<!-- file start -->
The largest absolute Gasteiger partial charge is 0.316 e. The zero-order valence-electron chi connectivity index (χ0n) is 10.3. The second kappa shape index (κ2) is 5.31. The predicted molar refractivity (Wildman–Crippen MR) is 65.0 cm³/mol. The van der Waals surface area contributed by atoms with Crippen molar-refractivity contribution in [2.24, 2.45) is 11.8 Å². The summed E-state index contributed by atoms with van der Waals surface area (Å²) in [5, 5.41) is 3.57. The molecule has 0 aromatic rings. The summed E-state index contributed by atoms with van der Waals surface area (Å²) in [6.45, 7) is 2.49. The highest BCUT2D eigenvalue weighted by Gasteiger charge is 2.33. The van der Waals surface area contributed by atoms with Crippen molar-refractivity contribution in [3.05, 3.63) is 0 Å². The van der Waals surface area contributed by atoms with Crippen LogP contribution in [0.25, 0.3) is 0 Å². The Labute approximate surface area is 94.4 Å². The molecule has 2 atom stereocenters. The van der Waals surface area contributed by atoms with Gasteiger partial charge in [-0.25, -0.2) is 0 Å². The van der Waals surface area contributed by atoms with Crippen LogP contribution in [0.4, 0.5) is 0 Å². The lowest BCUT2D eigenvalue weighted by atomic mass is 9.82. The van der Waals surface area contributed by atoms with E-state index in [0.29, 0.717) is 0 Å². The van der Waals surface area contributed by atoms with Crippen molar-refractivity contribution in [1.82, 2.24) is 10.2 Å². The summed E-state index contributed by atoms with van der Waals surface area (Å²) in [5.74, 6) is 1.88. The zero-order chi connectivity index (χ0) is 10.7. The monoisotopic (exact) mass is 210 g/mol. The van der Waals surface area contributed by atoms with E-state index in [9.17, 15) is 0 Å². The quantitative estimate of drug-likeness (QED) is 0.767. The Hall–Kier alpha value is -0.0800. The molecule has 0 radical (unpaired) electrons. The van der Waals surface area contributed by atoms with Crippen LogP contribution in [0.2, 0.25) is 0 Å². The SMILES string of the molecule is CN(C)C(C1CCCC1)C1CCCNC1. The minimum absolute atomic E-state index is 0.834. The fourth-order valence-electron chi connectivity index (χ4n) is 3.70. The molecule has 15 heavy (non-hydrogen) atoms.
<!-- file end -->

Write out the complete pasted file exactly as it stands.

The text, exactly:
The largest absolute Gasteiger partial charge is 0.316 e. The zero-order valence-electron chi connectivity index (χ0n) is 10.3. The second kappa shape index (κ2) is 5.31. The predicted molar refractivity (Wildman–Crippen MR) is 65.0 cm³/mol. The van der Waals surface area contributed by atoms with Crippen molar-refractivity contribution in [2.24, 2.45) is 11.8 Å². The summed E-state index contributed by atoms with van der Waals surface area (Å²) in [5, 5.41) is 3.57. The molecule has 0 aromatic rings. The summed E-state index contributed by atoms with van der Waals surface area (Å²) in [6.45, 7) is 2.49. The highest BCUT2D eigenvalue weighted by Gasteiger charge is 2.33. The van der Waals surface area contributed by atoms with Crippen molar-refractivity contribution in [3.05, 3.63) is 0 Å². The van der Waals surface area contributed by atoms with Crippen LogP contribution in [0.25, 0.3) is 0 Å². The Labute approximate surface area is 94.4 Å². The molecule has 2 atom stereocenters. The van der Waals surface area contributed by atoms with Gasteiger partial charge in [-0.25, -0.2) is 0 Å². The van der Waals surface area contributed by atoms with Crippen LogP contribution in [0.4, 0.5) is 0 Å². The lowest BCUT2D eigenvalue weighted by atomic mass is 9.82. The van der Waals surface area contributed by atoms with E-state index in [0.29, 0.717) is 0 Å². The van der Waals surface area contributed by atoms with Crippen molar-refractivity contribution in [1.82, 2.24) is 10.2 Å². The summed E-state index contributed by atoms with van der Waals surface area (Å²) in [5.74, 6) is 1.88. The zero-order chi connectivity index (χ0) is 10.7. The monoisotopic (exact) mass is 210 g/mol. The van der Waals surface area contributed by atoms with E-state index in [9.17, 15) is 0 Å². The quantitative estimate of drug-likeness (QED) is 0.767. The Hall–Kier alpha value is -0.0800. The molecule has 0 radical (unpaired) electrons. The van der Waals surface area contributed by atoms with Crippen LogP contribution in [0.2, 0.25) is 0 Å². The SMILES string of the molecule is CN(C)C(C1CCCC1)C1CCCNC1. The minimum absolute atomic E-state index is 0.834. The fourth-order valence-electron chi connectivity index (χ4n) is 3.70. The molecule has 15 heavy (non-hydrogen) atoms.